Today I read Looking for Alaska, another beautiful book by John Green. His characters are richly, unexpectedly specific. He takes his time with them and isn’t afraid to get tangential. Takumi, the Japanese boarding student who raps. Alaska, the girl who loves sex and collects books at yard sales. Miles, who had no friends and spent his life memorizing the last words of famous people. The Colonel, dirt poor and insanely smart, who has memorized, first, all the capitols of all the countries of the world, and then all of their populations. I learn: you don’t need as many details as you think to bring a character vividly to life.

I came across a blog about writing and productivity. She says productivity is directly tied to three things: one is knowledge. Before you start writing the scene, set aside a minimum of five minutes to plan the scene you are going to work on. What are you trying to accomplish? What is your character trying to accomplish? What happens? What will the conflict be? The second element is time. She said, keep track of when you write, and try to schedule your writing in the times you are most productive. She wrote more in the afternoon, away from her house, and usually for long rather than short sessions. But for each person the optimal circumstances will be different. The third element– and this was the real AHA moment for me– is enthusiasm. When you do your planning/thinking about the day’s writing, try to locate the part of the scene that you are excited to write. If you can’t find a reason to be excited by the scene, invent one, and if you can’t invent one, then cut the scene, and find another way to work the information into the story.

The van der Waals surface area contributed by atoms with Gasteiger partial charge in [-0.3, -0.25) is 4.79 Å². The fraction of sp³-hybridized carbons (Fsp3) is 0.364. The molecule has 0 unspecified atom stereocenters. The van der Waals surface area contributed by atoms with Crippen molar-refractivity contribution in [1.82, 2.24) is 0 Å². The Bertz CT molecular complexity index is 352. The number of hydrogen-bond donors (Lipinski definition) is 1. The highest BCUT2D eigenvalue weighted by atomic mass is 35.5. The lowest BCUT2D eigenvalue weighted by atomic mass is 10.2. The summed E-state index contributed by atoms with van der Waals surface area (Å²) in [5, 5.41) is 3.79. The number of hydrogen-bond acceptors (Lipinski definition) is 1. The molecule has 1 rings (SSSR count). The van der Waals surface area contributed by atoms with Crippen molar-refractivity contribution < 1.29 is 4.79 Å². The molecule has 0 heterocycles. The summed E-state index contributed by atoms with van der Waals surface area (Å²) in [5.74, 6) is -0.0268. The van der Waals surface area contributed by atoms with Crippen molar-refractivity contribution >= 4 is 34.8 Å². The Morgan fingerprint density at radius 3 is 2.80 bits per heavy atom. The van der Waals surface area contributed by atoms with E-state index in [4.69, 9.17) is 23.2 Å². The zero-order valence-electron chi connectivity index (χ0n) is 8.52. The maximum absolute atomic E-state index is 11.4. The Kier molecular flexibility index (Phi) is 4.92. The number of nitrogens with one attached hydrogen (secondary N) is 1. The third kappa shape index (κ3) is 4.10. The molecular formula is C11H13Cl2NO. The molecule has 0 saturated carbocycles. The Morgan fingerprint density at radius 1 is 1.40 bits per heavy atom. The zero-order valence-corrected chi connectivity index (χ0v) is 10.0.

This morning I was thinking as I rode out to Lexington that this stage of parenting is where the rubber meets the road: being a well-intentioned, helpful person isn’t enough. You have to be a good person, because they are watching everything, all the time, and practicing what you do. If you aren’t modeling it, they can’t do it.